Bill Bruford: The Winterfold Collection 1978-1986 (1977-85 , Winterfold): English prog rock's premier drummer, cut loose and adrift with instrumentalists neither up for jazz nor down for rock -- aside for Annette Peacock, who's up for anything, but only manages to salvage one of her three cuts here. B-
Bill Bruford: The Summerfold Collection 1987-2008 (1986-2007 , Summerfold, 2CD): The jazz years, which kicked off abruptly when Bruford recruited a odd pair of avant-gardists -- saxophonist Iain Ballamy and keyboardist Django Bates; other groups followed, with slick saxophonist Tim Garland represented here with his Latin-flavored flute, choice meetings with guitarist Ralph Towner and pianist Michiel Borstlap, a percussion ensemble, and a big band; a long period, not helped by the mix and match. B
Ira Cohen/Music by Ralph Carney: The Stauffenberg Cycle (2007, Paris): Poet, hung with Paul Bowles in Morocco where he wrote The Hashish Cookbook, more superficial and idiosyncratic than Robert Creeley (q.v.), who got the same Ralph Carney treatment; this one is less ambient, more countryish, easier to get into, easier to get over. B+
Robert Creeley/Music by Ralph Carney: Really!! (2007, Paris): Poet, out of Black Mountain College, taped these readings in 1988, the backbone for Ralph Carney's tantalizing ambient music, which can draw a regular cadence out into a beat, or gently caress freeform wandering; you don't have to focus on the words, although folks who do are doubly impressed. B+
Roger Davidson & Raúl Jaurena: Pasión por la Vida (2008 , Soundbrush): A pianist with a long career exploring Latin jazz, Davidson's fascination with tango led him to write a batch; with Jaurena's bandoneón they sound warm and intimate and classic. B+
Eliane Elias: Bossa Nova Stories (2008 , Blue Note): The thinking man's Brazilian bombshell plays and sings hits that predate her by a decade or more, and lusciously sambafies Gershwin and -- she's entitled -- Stevie Wonder's "Superwoman." B+
Gaucho: Deep Night (2008 , Gaucho): Another Ralph Carney vehicle, his sax and clarinet providing some muscle tone behind relatively languid gypsy jazz guitars and the oom-pah of Rob Reich's accordion, making this the cool alternative to the Hot Club of San Francisco; "Tea for Two" is delightful, and "The Sheik of Araby" has some spark. B+
Frank Hewitt: Out of the Clear Black Sky (2000 , Smalls): Fifth posthumous album from a bebop pianist who died recordless in 2002; a trio, about par for the series; mostly covers, witty inside stuff, the more familiar the more intriguing. B+
Keith Jarrett/Gary Peacock/Jack DeJohnette: Yesterdays (2001 , ECM): Standard trio again, churning out annual product for more than a quarter century now, although lately they've favored old live tapes over new studio sessions; mostly songbook fare, the ballads poignant, with a Horace Silver tune to get rolling and two Charlie Parkers for a little hot sauce. B+
K'naan: Troubadour (2008 , A&M/Octone): Rapper from Somalia, talks less about growing up in a tough hood this time, more on ordinary emigré topics like learning English as a teenager (in Canada), which he's done well enough to rap in, sometimes with an authority rivaling Eminem; still, Africa works in, sometimes in thought, sometimes in samples. A-
Milton Nascimento and Jobim Trio: Novas Bossas (2007 , Blue Note): Guitarist son and pianist grandson of Antonio Carlos Jobim anchor the trio, a little stiff with the piano up front, while Nascimento sings, his falsetto aiming for the heavens but often brought down by the dead weight. C+
Dolly Parton: 9 to 5 and Odd Jobs (1980 , RCA Nashville/Legacy): A movie role that proved she could act as charmingly as she could sing, featuring a title song that broke even bigger, a second hit from the First Edition, and a skimpy set of filler -- covers from Mel Tillis, Merle Travis, Woody Guthrie, and trad., originals that at least flirt with class struggle. B+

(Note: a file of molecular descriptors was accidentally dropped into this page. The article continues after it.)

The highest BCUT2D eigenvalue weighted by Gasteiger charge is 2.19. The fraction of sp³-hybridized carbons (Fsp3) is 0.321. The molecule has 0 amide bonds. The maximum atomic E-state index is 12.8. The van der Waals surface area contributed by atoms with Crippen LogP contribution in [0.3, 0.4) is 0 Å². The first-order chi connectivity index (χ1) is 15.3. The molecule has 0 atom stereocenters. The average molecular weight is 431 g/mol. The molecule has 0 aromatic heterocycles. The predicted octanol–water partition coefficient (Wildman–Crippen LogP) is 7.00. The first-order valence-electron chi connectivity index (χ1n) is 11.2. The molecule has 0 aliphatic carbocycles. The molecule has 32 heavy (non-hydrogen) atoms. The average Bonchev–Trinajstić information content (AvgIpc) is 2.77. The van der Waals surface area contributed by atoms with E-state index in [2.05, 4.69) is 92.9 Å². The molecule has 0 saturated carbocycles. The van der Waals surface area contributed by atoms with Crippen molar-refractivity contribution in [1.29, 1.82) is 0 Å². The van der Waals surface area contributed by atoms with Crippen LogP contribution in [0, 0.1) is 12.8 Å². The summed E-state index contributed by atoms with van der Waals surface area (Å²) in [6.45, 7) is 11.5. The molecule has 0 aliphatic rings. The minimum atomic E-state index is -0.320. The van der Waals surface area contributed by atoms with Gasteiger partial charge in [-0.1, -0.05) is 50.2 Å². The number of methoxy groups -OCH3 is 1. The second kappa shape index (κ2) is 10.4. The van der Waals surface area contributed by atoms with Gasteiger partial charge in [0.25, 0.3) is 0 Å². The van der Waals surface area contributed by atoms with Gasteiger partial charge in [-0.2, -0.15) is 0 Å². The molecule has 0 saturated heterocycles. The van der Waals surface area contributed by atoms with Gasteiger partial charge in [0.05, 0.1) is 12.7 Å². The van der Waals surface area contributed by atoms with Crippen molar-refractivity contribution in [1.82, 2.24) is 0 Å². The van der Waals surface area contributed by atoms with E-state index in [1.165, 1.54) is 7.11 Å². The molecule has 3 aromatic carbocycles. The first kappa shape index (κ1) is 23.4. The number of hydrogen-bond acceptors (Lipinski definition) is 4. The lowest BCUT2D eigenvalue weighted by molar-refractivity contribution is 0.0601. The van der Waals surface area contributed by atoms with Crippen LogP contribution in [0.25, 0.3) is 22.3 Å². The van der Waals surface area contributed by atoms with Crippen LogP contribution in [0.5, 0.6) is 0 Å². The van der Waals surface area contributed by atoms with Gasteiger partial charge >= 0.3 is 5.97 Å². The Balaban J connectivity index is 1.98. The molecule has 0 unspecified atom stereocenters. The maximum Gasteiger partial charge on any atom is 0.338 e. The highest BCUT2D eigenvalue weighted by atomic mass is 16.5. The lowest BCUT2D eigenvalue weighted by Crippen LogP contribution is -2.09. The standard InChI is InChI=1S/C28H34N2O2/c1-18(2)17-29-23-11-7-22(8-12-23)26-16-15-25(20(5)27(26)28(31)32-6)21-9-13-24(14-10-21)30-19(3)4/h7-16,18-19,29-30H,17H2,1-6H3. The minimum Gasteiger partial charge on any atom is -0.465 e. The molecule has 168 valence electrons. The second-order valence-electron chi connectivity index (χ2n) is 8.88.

Pirouet Jazz Compilation, Vol. 1: The Best Is Yet to Come (1992-2008 , Pirouet): Then, like, why not wait until you get it before issuing a label compilation? German postbop label, a home for underappreciated Americans like Marc Copland and Bill Carrothers, plus copasetic Germans most likely also underappreciated. B+
Michael Jefry Stevens Trio: For Andrew (1996 , Konnex): An old tape of cerebral piano, dusted off and dressed up as a tribute to Andrew Hill, who no doubt would be pleased, while most of us wonder just what the connection is. B+
Bebo Valdés & Javier Colina: Live at the Village Vanguard (2005 , Calle 54/Norte): Cuban classics made simple, nothing more than Colina's warm bass supporting the 86-year-old master pianist. B+
Additional Consumer News
The recycling continues, with new versions of old product coming out all the time. In many cases, this overlaps old stuff that I already have and see no need to replace, but some are worth noting, especially if they hit holes in your library:
Fats Waller: Volume 6 of the Complete Recorded Works (1940-42 , JSP, 4CD): At four discs per set, this brings the total to 24, most likely with one more (4-CD?) set to go. RCA Bluebird took a crack at offering a comprehensive Waller series back in the mid-1990s. I bought most of them, and always regretted the couple of boxes that I missed. At least from 1936 until he died in 1943, Waller could do little wrong. Earlier he was more spotty, but that includes some of his more legendary piano exploits. Good that at least someone cares enough to keep this marvelous music in print.
Bob Wills & His Texas Playboys: The Tiffany Transcriptions (1946-47 , Collectors Choice, 10CD): Radio shots, recycling old hits and much more. Rhino released these on 10 separate CDs from 1982-90. I have them all: mostly A-, with Vol. 7 higher, Vol. 6 a bit lower, and only Vol. 10: The McKinney Sisters down in the ordinary range.
JSP's 4-CD boxes aren't quite the bargain they used to be, what with the ever-shrinking dollar pushing them up toward $30 from the $20 it used to be possible to find them at. They have new boxes by Leadbelly, J.E. Mainer, Ernest Tubb, Sonny Boy Williamson, Champion Jack Dupree, Uncle Dave Macon, Rembetika star Vassilis Tsitsanis, and two Brits: George Formby and George Shearing.
Copyright © 2009 Tom Hull.